My eldest just turned eight and the last year has seen his literacy soar. It was a slow start. He didn’t seem bothered with reading books autonomously for a while. Like most kids his age, he was over the large picture books but possibly a little intimidated by the prospect of tackling the novel-sized texts alone, so he sort of backed away for a bit. The English teacher in me miraculously resisted the urge to panic. It wasn’t until he encountered a bizarre, crime-fighting canine/human hybrid that his attitude changed and that was it. He was hooked. He was off. He was reading. Cheers, Dog Man!
The usual disclaimer: I’m not here to tell you your business, nor am I claiming to be any kind of book expert. I’m just sharing some of the reads that were hits here; ones that managed to hold his attention and (hopefully) ignite a life-long love for books. Chapter Books for Early Readers
The Danny Brown Series by Brianóg Brady Dawson (Age 6-8)
If kids up to divilment is your thing, then Danny Brown’s your man. He runs off with his granny’s teeth, buries his toothbrush and manages to unwittingly terrorise members of his family, but always with good intentions. It’s pitched perfectly at younger readers with large text and even larger illustrations. A great place to start for those transitioning from picture books.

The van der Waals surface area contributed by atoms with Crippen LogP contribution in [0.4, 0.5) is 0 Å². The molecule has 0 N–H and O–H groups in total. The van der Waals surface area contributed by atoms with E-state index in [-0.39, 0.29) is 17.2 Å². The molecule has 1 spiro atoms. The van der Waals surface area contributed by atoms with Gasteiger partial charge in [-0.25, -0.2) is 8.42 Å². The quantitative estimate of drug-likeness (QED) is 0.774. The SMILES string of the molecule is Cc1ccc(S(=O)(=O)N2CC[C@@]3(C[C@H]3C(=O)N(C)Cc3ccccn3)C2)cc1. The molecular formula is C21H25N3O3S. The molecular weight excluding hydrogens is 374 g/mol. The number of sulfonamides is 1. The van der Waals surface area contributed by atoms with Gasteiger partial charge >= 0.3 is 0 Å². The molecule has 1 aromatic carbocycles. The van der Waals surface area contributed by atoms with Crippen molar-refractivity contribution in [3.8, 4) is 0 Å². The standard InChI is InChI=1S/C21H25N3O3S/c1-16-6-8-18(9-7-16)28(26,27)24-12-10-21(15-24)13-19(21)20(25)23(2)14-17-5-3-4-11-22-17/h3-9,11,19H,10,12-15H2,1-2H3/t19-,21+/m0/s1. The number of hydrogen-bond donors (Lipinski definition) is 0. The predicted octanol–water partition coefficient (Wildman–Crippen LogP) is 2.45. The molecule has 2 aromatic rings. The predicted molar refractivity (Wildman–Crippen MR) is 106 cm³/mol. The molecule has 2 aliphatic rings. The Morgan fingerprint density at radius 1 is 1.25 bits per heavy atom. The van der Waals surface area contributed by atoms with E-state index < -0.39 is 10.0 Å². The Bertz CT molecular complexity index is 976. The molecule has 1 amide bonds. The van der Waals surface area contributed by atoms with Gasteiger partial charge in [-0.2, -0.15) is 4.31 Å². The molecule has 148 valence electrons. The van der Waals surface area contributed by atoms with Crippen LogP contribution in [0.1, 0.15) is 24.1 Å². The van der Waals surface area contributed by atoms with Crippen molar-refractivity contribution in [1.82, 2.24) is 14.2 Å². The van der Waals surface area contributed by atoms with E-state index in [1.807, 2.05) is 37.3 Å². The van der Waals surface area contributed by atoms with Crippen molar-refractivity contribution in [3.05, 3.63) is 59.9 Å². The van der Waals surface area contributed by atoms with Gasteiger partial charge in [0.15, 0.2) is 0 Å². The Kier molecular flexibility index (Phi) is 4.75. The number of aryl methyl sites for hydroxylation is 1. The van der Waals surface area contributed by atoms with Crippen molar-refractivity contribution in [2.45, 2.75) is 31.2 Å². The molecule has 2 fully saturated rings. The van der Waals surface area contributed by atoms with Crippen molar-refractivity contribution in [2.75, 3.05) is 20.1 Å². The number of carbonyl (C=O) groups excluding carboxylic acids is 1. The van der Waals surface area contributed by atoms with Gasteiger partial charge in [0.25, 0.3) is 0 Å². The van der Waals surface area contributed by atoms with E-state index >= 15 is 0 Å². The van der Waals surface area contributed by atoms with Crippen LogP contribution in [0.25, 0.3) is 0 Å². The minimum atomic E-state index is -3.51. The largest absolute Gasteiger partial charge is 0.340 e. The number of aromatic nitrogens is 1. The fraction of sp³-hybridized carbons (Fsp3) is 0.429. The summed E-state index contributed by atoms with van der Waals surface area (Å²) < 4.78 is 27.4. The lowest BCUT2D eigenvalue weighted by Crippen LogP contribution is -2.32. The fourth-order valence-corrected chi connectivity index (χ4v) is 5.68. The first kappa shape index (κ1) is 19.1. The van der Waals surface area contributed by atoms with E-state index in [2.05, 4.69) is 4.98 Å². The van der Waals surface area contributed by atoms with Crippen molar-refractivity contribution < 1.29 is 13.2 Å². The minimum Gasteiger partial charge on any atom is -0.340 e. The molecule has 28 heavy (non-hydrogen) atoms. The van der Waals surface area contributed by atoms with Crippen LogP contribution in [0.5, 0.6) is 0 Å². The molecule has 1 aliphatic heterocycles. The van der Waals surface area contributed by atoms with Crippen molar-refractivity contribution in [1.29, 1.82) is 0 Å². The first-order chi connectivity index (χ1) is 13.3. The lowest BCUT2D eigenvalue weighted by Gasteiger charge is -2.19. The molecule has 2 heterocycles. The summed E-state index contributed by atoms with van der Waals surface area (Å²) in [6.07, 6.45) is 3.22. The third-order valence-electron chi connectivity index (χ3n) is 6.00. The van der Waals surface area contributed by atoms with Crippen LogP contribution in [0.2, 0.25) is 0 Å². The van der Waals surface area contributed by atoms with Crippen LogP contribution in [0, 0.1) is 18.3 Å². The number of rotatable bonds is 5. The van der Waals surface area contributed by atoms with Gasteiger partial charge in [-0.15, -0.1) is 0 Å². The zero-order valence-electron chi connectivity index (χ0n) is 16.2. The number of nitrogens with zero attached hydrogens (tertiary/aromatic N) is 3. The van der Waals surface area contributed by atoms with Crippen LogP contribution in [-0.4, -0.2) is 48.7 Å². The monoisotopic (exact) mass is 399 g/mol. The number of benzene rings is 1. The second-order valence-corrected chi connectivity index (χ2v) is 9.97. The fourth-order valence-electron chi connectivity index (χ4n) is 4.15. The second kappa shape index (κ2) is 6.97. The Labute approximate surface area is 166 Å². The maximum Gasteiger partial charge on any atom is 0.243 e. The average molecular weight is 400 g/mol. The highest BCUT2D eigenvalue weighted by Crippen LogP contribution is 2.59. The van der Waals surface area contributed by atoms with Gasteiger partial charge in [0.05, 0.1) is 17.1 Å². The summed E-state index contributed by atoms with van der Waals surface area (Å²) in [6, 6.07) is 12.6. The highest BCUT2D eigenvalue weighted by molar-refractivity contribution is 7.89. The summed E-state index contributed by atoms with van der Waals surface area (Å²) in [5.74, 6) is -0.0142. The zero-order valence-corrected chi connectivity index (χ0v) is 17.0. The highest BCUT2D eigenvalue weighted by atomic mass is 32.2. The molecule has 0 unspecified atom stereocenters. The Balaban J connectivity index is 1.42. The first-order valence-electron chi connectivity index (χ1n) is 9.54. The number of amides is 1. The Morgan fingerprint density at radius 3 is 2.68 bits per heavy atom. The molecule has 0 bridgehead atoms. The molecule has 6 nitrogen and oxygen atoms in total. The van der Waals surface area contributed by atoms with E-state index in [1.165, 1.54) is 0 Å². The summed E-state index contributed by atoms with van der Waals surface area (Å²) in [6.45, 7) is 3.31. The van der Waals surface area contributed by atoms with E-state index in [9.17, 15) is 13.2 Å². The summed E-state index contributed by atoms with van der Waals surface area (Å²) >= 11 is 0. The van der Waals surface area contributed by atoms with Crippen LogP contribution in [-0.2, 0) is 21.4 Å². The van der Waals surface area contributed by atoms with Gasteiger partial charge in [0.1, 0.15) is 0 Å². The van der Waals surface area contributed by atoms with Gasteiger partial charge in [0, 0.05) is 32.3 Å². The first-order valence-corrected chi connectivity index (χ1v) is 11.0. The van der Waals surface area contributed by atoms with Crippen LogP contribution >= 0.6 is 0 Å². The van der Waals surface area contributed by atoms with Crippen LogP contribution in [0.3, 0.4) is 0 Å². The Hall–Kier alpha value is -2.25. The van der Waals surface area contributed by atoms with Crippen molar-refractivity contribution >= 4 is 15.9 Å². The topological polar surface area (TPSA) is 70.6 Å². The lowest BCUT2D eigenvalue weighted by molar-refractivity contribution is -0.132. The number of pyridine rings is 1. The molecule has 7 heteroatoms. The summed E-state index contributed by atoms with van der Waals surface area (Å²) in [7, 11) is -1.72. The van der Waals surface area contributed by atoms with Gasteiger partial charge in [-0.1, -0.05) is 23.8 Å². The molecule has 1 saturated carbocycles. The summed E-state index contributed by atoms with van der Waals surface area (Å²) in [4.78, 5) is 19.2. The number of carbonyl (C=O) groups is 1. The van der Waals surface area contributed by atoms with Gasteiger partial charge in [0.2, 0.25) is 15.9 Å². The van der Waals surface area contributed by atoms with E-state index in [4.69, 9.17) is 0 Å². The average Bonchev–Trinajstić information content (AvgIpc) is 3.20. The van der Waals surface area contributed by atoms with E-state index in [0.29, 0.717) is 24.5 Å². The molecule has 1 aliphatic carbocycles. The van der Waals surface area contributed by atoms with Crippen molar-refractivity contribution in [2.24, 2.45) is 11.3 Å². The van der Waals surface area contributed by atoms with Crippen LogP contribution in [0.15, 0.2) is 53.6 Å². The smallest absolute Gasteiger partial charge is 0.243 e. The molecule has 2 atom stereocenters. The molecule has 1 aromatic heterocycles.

Horrid Henry Early Readers by Francesca Simon (Age 6+)
This guy is a grade-A ass. Nasty, selfish and utterly obnoxious, he’s the character kids love to hate. Sadly my older pair can’t get enough of him. These are some of the most thumbed books on our shelf. In fact, they were the first novel-sized books that my son showed any interest in. They’ve the perfect combination of colourful illustrations and accessible text for readers starting out and youngsters will delight in his unrelenting mischief. I know parents who’ve banned Horrid Henry entirely and I can see why. Ugh.
Buy Horrid Henry Early Readers on Amazon here.
The Famous Five Colour Reads Collection by Enid Blyton (Age 6-8)
Despite the fact that there’s little chance that our Generation Alpha kids can relate to the drinking of lashings and lashings of ginger beer and tech-free living, The Famous Five books – first published almost 80 years ago – continue to delight. Four middle-class youngsters and a dog regularly stumble upon crime and strange happenings in the British countryside. Well-defined, likable characters and action-filled plots involving smugglers, shipwrecks, treasure maps, abandoned houses and suspicious strangers never get old.